When we understand God’s generosity, we realize how wealthy we truly are. Even if we have little money in the bank, our lives are rich in God — feeling protected and cared for by God, giving us an abundance of peace that gets us through trials and battles with wisdom and endurance.
God’s generosity also leads to material goods. Every material blessing we have comes from God. He delivers it to us through the talents and skills that he has given to us. Whatever we earn through our own efforts comes originally from God’s efforts. God is the source of everything that’s good in our lives.
However, there’s always a purpose that’s bigger than us. Everything from God is meant to bless others, too. We are channels of God’s generosity.
Whatever we have that we refuse to share becomes the cause of sin. We succumb to selfishness, which is akin to greed. The problem with greed is that it hurts others by denying them what God wants to share with them.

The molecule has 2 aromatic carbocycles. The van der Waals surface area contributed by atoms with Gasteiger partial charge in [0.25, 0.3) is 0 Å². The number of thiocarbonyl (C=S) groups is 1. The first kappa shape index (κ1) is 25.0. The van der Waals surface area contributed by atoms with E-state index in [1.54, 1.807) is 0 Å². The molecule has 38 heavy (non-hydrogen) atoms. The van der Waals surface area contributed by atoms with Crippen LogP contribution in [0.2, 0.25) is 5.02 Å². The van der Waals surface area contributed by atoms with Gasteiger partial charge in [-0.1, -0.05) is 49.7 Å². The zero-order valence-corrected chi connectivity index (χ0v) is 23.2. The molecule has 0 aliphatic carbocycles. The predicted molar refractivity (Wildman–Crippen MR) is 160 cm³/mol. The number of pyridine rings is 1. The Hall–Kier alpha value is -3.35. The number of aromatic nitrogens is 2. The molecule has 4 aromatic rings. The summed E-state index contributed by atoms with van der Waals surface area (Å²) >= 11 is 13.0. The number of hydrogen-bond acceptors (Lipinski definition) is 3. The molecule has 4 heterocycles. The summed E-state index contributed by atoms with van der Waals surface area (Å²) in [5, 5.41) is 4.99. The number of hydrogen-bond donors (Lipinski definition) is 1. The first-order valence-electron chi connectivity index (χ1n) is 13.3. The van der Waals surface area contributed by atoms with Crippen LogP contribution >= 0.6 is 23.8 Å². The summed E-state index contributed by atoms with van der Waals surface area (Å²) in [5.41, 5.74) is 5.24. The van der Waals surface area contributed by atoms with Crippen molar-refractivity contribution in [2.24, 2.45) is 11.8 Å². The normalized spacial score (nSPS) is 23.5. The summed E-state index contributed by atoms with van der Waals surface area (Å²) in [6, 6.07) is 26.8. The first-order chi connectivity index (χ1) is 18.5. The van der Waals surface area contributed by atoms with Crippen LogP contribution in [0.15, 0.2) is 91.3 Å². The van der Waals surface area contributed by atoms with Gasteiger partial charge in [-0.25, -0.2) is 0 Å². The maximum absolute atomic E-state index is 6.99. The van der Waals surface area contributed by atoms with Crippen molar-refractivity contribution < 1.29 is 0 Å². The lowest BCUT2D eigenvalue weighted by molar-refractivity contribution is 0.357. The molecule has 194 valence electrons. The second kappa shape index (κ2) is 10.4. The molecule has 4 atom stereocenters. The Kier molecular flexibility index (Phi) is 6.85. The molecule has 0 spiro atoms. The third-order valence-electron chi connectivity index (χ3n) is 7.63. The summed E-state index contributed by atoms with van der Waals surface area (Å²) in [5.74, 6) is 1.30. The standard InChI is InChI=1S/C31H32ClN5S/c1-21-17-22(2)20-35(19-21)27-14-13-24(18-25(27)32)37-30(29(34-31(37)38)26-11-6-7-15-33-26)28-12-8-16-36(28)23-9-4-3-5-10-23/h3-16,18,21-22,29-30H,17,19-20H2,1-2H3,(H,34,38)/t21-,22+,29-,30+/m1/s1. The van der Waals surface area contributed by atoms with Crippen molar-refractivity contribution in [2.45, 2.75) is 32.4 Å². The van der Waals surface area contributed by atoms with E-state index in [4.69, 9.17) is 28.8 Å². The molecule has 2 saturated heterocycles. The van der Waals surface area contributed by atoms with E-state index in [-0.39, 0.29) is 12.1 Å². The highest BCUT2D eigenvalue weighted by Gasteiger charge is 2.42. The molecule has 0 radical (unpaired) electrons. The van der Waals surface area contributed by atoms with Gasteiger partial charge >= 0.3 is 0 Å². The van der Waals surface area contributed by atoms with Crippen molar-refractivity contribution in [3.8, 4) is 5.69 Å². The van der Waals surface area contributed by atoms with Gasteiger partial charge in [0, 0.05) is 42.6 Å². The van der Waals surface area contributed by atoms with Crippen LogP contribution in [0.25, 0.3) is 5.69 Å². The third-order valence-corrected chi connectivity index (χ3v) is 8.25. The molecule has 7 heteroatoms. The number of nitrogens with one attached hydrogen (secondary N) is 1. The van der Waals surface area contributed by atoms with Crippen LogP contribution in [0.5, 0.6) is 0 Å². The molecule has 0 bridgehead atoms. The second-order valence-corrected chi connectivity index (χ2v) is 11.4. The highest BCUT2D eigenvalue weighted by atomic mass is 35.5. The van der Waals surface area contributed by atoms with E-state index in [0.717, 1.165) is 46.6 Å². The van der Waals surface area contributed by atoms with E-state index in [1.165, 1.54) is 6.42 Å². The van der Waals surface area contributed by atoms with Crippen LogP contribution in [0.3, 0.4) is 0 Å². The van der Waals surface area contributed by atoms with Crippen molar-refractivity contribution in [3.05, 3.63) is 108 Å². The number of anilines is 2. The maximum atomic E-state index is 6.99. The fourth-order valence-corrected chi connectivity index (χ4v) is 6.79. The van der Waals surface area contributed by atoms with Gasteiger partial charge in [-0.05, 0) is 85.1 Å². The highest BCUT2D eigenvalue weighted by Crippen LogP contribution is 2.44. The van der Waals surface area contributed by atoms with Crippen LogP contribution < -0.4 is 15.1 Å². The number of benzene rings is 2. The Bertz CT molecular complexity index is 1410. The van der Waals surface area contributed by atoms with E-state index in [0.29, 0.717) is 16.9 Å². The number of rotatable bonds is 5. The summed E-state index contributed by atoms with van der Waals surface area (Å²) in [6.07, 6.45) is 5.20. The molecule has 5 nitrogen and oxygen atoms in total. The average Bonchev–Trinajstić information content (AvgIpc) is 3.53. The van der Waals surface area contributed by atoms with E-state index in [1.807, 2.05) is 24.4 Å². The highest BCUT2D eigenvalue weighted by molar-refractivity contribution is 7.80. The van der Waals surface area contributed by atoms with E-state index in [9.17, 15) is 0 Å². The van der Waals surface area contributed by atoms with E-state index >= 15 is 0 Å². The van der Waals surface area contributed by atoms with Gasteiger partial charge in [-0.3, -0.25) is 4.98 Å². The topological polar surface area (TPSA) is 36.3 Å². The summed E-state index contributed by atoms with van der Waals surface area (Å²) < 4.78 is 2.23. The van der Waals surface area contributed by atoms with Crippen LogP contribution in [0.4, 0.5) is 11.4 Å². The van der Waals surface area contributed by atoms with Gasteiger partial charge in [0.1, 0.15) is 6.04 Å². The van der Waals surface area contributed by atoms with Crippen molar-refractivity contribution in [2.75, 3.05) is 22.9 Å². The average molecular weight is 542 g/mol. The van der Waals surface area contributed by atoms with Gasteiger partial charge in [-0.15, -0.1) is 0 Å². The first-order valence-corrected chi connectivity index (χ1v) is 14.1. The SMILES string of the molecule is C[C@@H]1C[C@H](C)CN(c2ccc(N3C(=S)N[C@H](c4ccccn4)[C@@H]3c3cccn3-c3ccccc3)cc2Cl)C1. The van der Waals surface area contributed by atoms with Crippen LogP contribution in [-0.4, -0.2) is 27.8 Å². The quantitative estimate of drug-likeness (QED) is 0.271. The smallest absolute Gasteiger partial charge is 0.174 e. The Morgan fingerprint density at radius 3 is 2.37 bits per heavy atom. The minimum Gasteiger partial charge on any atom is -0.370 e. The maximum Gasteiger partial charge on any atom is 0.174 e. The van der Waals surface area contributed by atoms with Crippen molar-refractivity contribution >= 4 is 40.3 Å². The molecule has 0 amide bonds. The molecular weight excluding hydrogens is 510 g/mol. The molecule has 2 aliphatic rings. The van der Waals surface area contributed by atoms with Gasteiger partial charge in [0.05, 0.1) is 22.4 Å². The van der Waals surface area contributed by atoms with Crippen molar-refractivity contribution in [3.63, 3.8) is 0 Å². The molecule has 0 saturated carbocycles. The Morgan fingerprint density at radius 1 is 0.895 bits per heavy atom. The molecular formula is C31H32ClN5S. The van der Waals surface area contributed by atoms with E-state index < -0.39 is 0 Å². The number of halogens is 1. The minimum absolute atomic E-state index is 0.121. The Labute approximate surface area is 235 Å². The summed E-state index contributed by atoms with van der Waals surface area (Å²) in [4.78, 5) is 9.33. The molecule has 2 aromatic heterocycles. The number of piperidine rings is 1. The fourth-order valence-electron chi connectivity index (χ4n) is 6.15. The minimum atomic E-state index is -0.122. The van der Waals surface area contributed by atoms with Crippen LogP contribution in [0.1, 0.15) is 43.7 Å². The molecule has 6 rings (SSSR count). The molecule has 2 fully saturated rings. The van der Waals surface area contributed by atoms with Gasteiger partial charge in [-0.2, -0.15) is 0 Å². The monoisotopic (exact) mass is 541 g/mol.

What makes us vulnerable to this sin? Self-reliance. It comes from thinking that we can rely solely on ourselves and on our own resources instead of partnering with God in generosity. Even when we recognize that God has been generous with us, self-reliance says that we are responsible for preventing the poverty of giving it away to others.
When we protect our lives by storing up our goods, others suffer. In the Gospel reading (Luke 12:13-21), Jesus addresses both greed and self-reliance, because they are completely contrary to the personality of God.
Generosity grows when we understand that God is the provider of everything good and that he will continue to provide for us even when we give away what he gives to us — especially when we give away what he gives to us. Think about what you have in abundance (be it money, or joy, or wisdom, or lessons learned from experience, or ___ ). Now look around. How might you be the answer to someone else’s’ prayers?
Whatever we hope to have already belongs to God and is meant to be shared with others. This is the primary economic principle of the kingdom of God. The Body of Christ thrives only when there’s a continual exchange of goods. We call this the communion of saints.